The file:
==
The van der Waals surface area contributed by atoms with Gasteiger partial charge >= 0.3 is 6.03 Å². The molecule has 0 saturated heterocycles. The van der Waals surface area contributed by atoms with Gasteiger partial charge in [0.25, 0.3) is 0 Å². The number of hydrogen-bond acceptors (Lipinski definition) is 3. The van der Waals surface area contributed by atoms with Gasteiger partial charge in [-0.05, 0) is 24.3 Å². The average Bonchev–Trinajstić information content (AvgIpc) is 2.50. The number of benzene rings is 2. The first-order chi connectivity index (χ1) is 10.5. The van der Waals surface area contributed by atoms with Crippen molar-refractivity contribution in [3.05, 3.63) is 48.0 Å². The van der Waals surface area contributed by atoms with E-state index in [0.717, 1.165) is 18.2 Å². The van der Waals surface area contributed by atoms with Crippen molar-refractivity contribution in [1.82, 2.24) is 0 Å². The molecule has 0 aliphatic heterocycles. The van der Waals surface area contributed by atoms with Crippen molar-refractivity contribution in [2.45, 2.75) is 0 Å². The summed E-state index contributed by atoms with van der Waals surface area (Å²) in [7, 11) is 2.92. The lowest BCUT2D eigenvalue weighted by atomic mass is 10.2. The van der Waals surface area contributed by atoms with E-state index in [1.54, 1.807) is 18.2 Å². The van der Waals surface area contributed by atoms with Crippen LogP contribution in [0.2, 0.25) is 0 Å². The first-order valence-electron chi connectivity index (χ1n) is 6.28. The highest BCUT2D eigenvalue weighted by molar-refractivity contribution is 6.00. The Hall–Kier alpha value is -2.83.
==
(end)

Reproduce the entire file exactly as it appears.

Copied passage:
The van der Waals surface area contributed by atoms with Gasteiger partial charge >= 0.3 is 6.03 Å². The molecule has 0 saturated heterocycles. The van der Waals surface area contributed by atoms with Gasteiger partial charge in [0.25, 0.3) is 0 Å². The number of hydrogen-bond acceptors (Lipinski definition) is 3. The van der Waals surface area contributed by atoms with Gasteiger partial charge in [-0.05, 0) is 24.3 Å². The average Bonchev–Trinajstić information content (AvgIpc) is 2.50. The number of benzene rings is 2. The first-order chi connectivity index (χ1) is 10.5. The van der Waals surface area contributed by atoms with Crippen molar-refractivity contribution in [3.05, 3.63) is 48.0 Å². The van der Waals surface area contributed by atoms with E-state index in [0.717, 1.165) is 18.2 Å². The van der Waals surface area contributed by atoms with Crippen molar-refractivity contribution in [1.82, 2.24) is 0 Å². The molecule has 0 aliphatic heterocycles. The van der Waals surface area contributed by atoms with Crippen molar-refractivity contribution in [2.45, 2.75) is 0 Å². The summed E-state index contributed by atoms with van der Waals surface area (Å²) in [7, 11) is 2.92. The lowest BCUT2D eigenvalue weighted by atomic mass is 10.2. The van der Waals surface area contributed by atoms with E-state index in [1.54, 1.807) is 18.2 Å². The van der Waals surface area contributed by atoms with Crippen LogP contribution in [0.2, 0.25) is 0 Å². The first-order valence-electron chi connectivity index (χ1n) is 6.28. The highest BCUT2D eigenvalue weighted by molar-refractivity contribution is 6.00. The Hall–Kier alpha value is -2.83.